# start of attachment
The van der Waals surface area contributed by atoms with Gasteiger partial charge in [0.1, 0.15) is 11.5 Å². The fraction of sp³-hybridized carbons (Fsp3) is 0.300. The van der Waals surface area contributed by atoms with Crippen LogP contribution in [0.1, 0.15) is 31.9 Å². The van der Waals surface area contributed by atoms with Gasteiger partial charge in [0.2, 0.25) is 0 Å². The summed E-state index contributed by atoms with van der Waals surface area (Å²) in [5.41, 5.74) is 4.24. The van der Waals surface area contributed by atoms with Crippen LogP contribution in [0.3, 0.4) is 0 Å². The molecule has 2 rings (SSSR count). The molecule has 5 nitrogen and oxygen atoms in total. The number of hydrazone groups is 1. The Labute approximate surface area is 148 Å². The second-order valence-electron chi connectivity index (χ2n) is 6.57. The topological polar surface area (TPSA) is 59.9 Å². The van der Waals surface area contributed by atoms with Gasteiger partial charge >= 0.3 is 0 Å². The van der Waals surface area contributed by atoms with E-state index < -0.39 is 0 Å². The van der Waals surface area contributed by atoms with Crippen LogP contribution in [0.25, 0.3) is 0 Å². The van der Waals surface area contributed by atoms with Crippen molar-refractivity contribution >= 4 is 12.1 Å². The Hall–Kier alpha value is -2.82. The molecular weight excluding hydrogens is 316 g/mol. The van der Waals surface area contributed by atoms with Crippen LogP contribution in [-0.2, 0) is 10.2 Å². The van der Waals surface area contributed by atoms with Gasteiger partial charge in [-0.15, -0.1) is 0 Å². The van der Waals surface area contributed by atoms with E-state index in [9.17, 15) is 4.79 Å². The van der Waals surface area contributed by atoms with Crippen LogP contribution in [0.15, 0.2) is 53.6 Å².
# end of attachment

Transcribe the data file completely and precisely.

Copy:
The van der Waals surface area contributed by atoms with Gasteiger partial charge in [0.1, 0.15) is 11.5 Å². The fraction of sp³-hybridized carbons (Fsp3) is 0.300. The van der Waals surface area contributed by atoms with Crippen LogP contribution in [0.1, 0.15) is 31.9 Å². The van der Waals surface area contributed by atoms with Gasteiger partial charge in [0.2, 0.25) is 0 Å². The summed E-state index contributed by atoms with van der Waals surface area (Å²) in [5.41, 5.74) is 4.24. The van der Waals surface area contributed by atoms with Crippen LogP contribution in [0.3, 0.4) is 0 Å². The molecule has 2 rings (SSSR count). The molecule has 5 nitrogen and oxygen atoms in total. The number of hydrazone groups is 1. The Labute approximate surface area is 148 Å². The second-order valence-electron chi connectivity index (χ2n) is 6.57. The topological polar surface area (TPSA) is 59.9 Å². The van der Waals surface area contributed by atoms with Gasteiger partial charge >= 0.3 is 0 Å². The van der Waals surface area contributed by atoms with E-state index < -0.39 is 0 Å². The van der Waals surface area contributed by atoms with Crippen LogP contribution in [0.25, 0.3) is 0 Å². The van der Waals surface area contributed by atoms with Crippen molar-refractivity contribution >= 4 is 12.1 Å². The Hall–Kier alpha value is -2.82. The molecular weight excluding hydrogens is 316 g/mol. The van der Waals surface area contributed by atoms with Crippen LogP contribution in [-0.2, 0) is 10.2 Å². The van der Waals surface area contributed by atoms with Gasteiger partial charge in [-0.15, -0.1) is 0 Å². The van der Waals surface area contributed by atoms with E-state index in [9.17, 15) is 4.79 Å². The van der Waals surface area contributed by atoms with Crippen LogP contribution in [0.15, 0.2) is 53.6 Å².